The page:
43.
Shukla PK, Khanna VK, Ali MM, Maurya R, Khan MY, Srimal RC. Neuroprotective effect of Acorus calamus against middle cerebral artery occlusion–induced ischaemia in rat. Hum Exp Toxicol. 2006;25:187-94.  Back to cited text no. 43
    
44.
Shukla PK, Khanna VK, Ali MM, Maurya RR, Handa SS, Srimal RC. Protective effect of Acorus calamus against acrylamide induced neurotoxicity. Phytother Res 2002;16:256-60.  Back to cited text no. 44
    
45.
Kim H, Han TH, Lee SG. Anti-inflammatory activity of a water extract of Acorus calamus L. leaves on keratinocyte HaCaT cells. J Ethnopharmacol 2009;122:149-56.  Back to cited text no. 45
    
46.
Lim HW, Kumar H, Kim BW, More SV, Kim IW, Park JI, et al. β-Asarone (cis-2, 4, 5-trimethoxy-1-allyl phenyl), attenuates pro-inflammatory mediators by inhibiting NF-κB signaling and the JNK pathway in LPS activated BV-2 microglia cells. Food Chem Toxicol 2014;72:265-72.  Back to cited text no. 46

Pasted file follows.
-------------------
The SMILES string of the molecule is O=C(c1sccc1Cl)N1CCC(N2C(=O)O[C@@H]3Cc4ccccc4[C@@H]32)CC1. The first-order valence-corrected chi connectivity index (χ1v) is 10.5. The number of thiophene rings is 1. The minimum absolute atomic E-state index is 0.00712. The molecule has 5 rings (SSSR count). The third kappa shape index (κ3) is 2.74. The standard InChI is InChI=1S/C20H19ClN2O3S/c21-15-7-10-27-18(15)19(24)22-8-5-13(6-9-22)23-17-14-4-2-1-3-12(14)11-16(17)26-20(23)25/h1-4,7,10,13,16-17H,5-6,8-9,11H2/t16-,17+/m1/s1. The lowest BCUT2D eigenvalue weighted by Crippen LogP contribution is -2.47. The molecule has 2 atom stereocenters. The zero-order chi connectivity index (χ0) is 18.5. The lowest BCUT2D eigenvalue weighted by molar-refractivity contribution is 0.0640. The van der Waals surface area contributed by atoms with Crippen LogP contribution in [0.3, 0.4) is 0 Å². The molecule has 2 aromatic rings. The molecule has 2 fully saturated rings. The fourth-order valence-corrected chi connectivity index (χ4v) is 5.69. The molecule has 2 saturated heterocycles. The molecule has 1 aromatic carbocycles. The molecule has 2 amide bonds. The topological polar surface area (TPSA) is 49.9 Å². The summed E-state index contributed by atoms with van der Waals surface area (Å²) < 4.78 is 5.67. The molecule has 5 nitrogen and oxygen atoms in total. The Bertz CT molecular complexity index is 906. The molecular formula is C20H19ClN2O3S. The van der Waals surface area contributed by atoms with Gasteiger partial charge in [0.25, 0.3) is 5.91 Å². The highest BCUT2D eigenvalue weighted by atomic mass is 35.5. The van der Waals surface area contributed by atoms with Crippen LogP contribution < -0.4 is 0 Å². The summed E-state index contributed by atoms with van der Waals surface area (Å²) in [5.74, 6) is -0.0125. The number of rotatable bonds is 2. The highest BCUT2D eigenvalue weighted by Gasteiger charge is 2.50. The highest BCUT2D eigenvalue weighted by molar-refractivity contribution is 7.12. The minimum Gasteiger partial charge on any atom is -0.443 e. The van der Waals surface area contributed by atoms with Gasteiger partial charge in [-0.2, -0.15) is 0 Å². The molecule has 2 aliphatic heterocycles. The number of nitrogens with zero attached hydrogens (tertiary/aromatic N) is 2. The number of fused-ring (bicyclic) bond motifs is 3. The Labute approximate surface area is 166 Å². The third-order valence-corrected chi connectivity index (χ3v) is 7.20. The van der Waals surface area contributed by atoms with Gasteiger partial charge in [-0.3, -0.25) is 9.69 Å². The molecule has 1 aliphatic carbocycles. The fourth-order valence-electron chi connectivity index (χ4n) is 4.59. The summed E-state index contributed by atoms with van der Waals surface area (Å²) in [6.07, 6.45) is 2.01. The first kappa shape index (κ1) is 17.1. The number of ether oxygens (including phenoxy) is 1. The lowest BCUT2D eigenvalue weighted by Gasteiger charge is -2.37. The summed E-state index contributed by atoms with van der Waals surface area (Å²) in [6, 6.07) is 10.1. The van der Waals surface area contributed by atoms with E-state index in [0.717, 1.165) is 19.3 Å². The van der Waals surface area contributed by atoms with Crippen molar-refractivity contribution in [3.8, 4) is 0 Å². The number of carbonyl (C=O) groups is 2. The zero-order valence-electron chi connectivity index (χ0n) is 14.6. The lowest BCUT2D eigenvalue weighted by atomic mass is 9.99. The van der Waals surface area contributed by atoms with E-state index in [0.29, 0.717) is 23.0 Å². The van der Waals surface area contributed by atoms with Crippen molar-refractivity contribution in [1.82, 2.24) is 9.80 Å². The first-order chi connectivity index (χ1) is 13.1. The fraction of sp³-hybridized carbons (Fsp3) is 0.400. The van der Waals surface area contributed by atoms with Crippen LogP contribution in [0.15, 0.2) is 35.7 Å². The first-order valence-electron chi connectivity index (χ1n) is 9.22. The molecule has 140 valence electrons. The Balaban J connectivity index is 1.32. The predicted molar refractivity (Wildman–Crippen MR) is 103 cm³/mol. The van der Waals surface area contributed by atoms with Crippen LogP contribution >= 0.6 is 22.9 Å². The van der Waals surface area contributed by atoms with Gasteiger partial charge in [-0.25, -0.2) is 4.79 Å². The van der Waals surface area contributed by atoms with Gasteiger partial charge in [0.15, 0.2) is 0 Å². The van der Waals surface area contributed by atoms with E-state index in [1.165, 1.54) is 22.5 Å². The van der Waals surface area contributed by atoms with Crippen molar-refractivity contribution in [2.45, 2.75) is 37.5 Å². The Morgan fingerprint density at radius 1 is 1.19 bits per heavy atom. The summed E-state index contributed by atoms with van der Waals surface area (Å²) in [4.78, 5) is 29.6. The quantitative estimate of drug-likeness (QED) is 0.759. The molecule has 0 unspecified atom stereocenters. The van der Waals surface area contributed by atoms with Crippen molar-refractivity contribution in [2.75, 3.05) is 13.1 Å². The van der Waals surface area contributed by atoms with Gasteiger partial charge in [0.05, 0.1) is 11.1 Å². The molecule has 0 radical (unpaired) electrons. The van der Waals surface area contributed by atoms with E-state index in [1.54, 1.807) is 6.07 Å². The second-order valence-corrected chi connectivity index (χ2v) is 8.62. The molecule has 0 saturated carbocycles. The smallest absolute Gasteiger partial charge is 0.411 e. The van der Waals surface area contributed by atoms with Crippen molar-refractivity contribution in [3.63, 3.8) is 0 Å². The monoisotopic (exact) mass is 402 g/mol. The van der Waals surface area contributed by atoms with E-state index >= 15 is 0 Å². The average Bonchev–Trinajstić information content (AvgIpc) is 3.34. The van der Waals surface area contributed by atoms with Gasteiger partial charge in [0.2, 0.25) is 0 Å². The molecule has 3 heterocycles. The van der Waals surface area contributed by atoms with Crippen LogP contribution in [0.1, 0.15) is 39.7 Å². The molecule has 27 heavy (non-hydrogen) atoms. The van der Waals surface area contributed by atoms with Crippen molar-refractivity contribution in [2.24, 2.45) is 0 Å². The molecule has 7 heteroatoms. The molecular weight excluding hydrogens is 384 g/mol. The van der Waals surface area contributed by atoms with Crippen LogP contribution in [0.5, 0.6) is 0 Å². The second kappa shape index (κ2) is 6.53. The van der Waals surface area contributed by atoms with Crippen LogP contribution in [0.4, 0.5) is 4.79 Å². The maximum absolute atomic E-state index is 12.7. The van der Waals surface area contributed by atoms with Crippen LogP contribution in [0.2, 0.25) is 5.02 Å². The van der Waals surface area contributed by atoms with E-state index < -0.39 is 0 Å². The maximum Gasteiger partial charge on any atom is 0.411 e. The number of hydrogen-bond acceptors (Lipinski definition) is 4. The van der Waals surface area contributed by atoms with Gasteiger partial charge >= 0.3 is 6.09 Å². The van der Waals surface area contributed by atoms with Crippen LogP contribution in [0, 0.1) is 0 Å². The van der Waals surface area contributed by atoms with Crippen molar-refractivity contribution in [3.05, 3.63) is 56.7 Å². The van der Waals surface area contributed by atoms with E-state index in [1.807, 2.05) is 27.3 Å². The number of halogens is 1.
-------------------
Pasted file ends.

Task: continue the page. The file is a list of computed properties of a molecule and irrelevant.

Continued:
47.
Shi GB, Wang B, Wu Q, Wang TC, Wang CL, Sun XH, et al. Evaluation of the wound-healing activity and anti-inflammatory activity of aqueous extracts from Acorus calamus L. Pak J Pharm Sci 2014;27:91-5.  Back to cited text no. 47
    


    Figures

  [Figure 1], [Figure 2], [Figure 3]
 
 
    Tables

  [Table 1]



 

Top
 
 
  Search
 
Similar in PUBMED
   Search Pubmed for
   Search in Google Scholar for
 Related articles
Access Statistics
Email Alert *
Add to My List *
* Registration required (free)

 
  In this article
Abstract
Introduction
Materials and Me...
Extract Standard...
Animals
Results
Discussion
Conclusion
References
Article Figures
Article Tables

 Article Access Statistics
    Viewed506    
    Printed6    
    Emailed0    
    PDF Downloaded59    
    Comments [Add]    

Recommend this journal


[TAG2]
[TAG3]
[TAG4]